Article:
On harassment in Lebanon. Man walking with a megaphone. In front of him, a woman runs and looks back at him while covering her ears.

Checking male privilege: On harassment in Lebanon

The other day it hit me. I was in the car with my friend and she asked me if I had seen the video Toufiluk had shared about the incident with his sister. I had, in fact, seen it the day before; I was enraged by it, utterly disgusted, but unfortunately not shocked with the details of the story. What bothered me about the video was not only the content, but the person behind it. 

With the decline of the economic and social situation in Lebanon, crime and sexual harassment rates have been increasing. Noticeably, over the past few months especially, women have been speaking out more about sexual harassment, even daring to point fingers and share evidence.

Between July and August, the Internal Security Forces registered a 104 percent increase in sextortion complaints –from 47 in July to 96 in August. Reports of sexual harassment also significantly increased during the first phase of the COVID-19 lockdown, according to the ISF.

On Sexual Harassment in Lebanon

Different forms of sexual harassment are observed on a daily basis in the streets of Lebanon, from dirty looks and cat-calling to public masturbation and inapproporiate touching. It’s rare to meet a woman who has not experienced some form of harassment, be it verbal or physical. I can personally say I’ve been a victim of this disgusting misconduct.

With the rise of the October 17 revolution came the gradual extermination of the “fear” factor across different spheres. People are finding it easier to speak up on the street and behind their screens about the many injustices that plague Lebanese society.

In the social sphere, the revolution  helped empower more women to come out and share their stories –as was the case in February 2020, when a campaign was launched on Twitter to expose harassers.

What started with a few women sharing their stories, became a full-fledged campaign that lasted for hours where victims shared experiences from the present and the past. Notably, this gave way for the case of Marwan Habib to see light. Although still on the loose due to his political ties, Marwan Habib, a proven harasser, has had over 50 testimonies presented against him.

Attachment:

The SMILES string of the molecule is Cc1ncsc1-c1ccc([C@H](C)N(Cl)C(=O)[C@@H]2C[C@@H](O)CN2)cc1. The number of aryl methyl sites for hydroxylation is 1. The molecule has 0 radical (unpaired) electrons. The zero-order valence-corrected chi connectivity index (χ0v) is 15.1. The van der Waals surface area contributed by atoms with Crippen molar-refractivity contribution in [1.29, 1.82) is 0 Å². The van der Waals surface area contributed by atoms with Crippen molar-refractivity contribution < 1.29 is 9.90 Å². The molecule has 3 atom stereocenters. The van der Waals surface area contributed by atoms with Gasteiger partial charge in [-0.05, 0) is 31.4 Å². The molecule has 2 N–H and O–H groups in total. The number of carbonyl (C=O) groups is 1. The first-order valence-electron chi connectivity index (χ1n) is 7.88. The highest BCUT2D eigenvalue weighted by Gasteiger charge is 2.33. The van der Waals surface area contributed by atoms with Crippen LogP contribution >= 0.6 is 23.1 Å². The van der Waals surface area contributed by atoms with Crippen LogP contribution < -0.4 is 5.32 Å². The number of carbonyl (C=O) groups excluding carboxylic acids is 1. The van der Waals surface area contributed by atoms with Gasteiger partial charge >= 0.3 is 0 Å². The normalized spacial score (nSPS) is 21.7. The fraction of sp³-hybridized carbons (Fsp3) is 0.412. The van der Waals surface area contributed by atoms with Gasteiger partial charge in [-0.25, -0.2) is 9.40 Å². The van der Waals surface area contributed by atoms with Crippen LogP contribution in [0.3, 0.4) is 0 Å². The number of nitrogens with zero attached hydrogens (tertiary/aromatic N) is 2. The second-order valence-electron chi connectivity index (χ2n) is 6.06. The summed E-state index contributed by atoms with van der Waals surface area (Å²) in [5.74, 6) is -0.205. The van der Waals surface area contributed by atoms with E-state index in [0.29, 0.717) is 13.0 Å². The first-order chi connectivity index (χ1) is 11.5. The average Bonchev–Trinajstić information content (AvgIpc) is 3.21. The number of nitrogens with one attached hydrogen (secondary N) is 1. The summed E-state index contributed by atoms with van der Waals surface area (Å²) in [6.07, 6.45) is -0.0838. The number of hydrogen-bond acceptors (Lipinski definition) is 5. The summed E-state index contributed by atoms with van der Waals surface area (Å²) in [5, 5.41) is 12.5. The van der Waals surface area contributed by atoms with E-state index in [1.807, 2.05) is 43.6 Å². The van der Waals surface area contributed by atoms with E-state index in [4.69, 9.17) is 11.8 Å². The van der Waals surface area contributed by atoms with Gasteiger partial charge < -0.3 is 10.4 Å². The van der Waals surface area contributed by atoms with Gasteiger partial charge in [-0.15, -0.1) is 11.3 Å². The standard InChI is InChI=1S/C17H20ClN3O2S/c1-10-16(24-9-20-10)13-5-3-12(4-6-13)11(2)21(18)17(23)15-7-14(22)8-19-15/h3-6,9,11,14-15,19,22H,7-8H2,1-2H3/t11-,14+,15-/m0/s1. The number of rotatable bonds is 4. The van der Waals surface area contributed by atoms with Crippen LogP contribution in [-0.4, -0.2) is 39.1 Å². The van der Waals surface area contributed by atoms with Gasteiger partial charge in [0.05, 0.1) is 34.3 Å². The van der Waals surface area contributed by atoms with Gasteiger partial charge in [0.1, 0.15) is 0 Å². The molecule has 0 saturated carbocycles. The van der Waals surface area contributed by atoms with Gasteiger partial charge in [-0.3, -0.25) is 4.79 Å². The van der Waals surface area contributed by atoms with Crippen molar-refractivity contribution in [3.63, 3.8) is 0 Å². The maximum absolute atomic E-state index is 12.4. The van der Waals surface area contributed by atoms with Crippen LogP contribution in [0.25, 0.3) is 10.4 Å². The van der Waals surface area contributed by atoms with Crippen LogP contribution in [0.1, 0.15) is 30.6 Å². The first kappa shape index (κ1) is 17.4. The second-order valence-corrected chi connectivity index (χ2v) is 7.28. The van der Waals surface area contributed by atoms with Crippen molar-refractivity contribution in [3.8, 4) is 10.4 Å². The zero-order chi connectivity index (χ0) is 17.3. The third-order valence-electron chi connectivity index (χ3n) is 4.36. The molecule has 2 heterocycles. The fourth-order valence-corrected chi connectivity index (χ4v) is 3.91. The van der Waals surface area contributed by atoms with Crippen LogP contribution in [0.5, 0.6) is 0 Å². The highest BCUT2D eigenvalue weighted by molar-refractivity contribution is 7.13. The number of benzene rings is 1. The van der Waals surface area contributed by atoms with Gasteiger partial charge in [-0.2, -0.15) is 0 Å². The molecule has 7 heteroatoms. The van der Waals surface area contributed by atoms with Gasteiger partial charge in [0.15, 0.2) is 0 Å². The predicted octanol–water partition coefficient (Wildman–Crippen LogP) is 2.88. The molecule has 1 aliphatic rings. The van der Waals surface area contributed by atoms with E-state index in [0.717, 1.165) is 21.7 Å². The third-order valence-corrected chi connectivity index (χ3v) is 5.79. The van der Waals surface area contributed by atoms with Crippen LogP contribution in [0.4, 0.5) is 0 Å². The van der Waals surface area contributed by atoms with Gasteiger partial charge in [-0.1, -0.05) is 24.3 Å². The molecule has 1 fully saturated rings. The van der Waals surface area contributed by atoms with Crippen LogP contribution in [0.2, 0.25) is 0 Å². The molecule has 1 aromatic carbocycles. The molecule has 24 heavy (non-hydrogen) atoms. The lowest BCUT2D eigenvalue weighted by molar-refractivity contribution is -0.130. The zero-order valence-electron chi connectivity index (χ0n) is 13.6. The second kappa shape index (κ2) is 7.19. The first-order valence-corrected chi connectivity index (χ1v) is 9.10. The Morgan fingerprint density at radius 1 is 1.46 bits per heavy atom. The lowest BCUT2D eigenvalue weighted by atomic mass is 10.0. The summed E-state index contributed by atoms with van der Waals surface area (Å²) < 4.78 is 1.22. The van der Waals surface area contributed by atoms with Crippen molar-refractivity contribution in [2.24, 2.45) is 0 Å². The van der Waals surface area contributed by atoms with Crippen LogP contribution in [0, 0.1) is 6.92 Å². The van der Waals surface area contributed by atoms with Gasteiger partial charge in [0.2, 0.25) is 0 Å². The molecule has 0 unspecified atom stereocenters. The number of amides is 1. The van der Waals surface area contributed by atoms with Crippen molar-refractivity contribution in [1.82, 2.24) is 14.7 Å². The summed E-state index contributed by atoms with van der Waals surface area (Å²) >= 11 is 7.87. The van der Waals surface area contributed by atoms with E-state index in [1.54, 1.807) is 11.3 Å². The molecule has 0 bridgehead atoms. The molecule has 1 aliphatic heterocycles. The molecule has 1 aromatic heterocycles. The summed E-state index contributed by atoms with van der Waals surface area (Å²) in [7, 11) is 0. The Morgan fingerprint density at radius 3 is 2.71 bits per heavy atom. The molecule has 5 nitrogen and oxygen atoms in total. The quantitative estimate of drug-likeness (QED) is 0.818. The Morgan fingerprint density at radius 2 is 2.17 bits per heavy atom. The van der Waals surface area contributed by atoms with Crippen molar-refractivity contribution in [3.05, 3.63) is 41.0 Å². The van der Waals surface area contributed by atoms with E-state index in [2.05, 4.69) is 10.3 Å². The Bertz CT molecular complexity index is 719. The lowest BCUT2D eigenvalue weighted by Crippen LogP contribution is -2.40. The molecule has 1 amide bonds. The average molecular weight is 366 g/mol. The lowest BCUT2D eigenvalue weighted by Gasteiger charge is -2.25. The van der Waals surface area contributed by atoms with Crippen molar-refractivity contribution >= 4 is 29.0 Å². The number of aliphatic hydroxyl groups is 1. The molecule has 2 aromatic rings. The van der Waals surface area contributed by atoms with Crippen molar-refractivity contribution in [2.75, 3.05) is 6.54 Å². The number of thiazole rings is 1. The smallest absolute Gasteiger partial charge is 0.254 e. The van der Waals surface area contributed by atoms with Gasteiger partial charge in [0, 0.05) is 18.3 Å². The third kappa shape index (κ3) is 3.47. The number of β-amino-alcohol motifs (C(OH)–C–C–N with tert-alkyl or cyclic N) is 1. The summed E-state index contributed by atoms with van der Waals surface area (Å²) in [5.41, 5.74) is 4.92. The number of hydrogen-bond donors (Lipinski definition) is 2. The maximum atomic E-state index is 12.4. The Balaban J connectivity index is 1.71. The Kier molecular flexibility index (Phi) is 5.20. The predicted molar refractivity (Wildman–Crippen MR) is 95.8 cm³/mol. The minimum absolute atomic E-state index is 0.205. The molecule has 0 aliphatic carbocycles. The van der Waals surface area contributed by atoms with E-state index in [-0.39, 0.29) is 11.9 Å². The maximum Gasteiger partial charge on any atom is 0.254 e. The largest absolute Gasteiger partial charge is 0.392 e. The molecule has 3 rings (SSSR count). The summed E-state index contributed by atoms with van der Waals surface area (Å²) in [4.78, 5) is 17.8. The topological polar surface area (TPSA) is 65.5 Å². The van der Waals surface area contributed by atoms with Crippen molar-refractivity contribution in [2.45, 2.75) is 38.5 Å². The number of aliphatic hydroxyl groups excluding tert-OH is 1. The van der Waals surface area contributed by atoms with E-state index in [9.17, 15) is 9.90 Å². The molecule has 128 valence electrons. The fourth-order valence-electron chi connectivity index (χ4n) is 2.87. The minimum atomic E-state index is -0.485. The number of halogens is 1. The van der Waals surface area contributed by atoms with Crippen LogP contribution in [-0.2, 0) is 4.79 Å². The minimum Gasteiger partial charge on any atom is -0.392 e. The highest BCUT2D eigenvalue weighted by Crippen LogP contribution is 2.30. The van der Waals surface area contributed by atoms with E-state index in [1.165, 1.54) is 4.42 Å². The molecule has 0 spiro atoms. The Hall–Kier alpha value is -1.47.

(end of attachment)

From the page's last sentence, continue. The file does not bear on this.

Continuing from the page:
Lawyer Kareem Majbour along with the victims have been fighting for justice for the girls affected but to no avail amidst the corrupt judicial institution and the broken system. Other harassers were exposed and their names are now known.

The case of Marwan Habib was a step forward in regards to addressing harassment in Lebanon, as the topic became more widely discussed and a greater number of women have since had the courage to speak up.

On Action Plans

For years, feminist activists have been fighting for laws that criminalize this misconduct by men. But the nature of our patriarchal society makes it difficult, especially when thelegislation regarding sexual harassment is vague.

Despite that, lots of steps have been taken in recent months to battle the normalization of sexual harassment. More awareness is spread on social media and many women have become more empowered to share their incidents.

Harasser Tracker, which allows women to anonymously report where they were harassed in Lebanon to alert others, came out in 2016 following Egypt’s suit. As of more recently, several pages on Instagram and other social media platforms have become active, giving victims a safe space to share their stories anonymously and expose harassers as a way to warn other women. 

Feminist groups and initatives also played a huge role in breaking the “fear” barrier when it comes to sexual harassment, especially during the earlier days of the October 17 revolution, by introducing chants against the patriarchy.

Despite the strict COVID-19 measures at the time, many feminist initatives and civil society groups insisted on holding the annual Women’s Day march for the third year in a row. Women and men alike marched to demand the right for custody during a divorce, the right for mothers to hand down their nationalities to their children and the criminalization ofsexual harassment among others.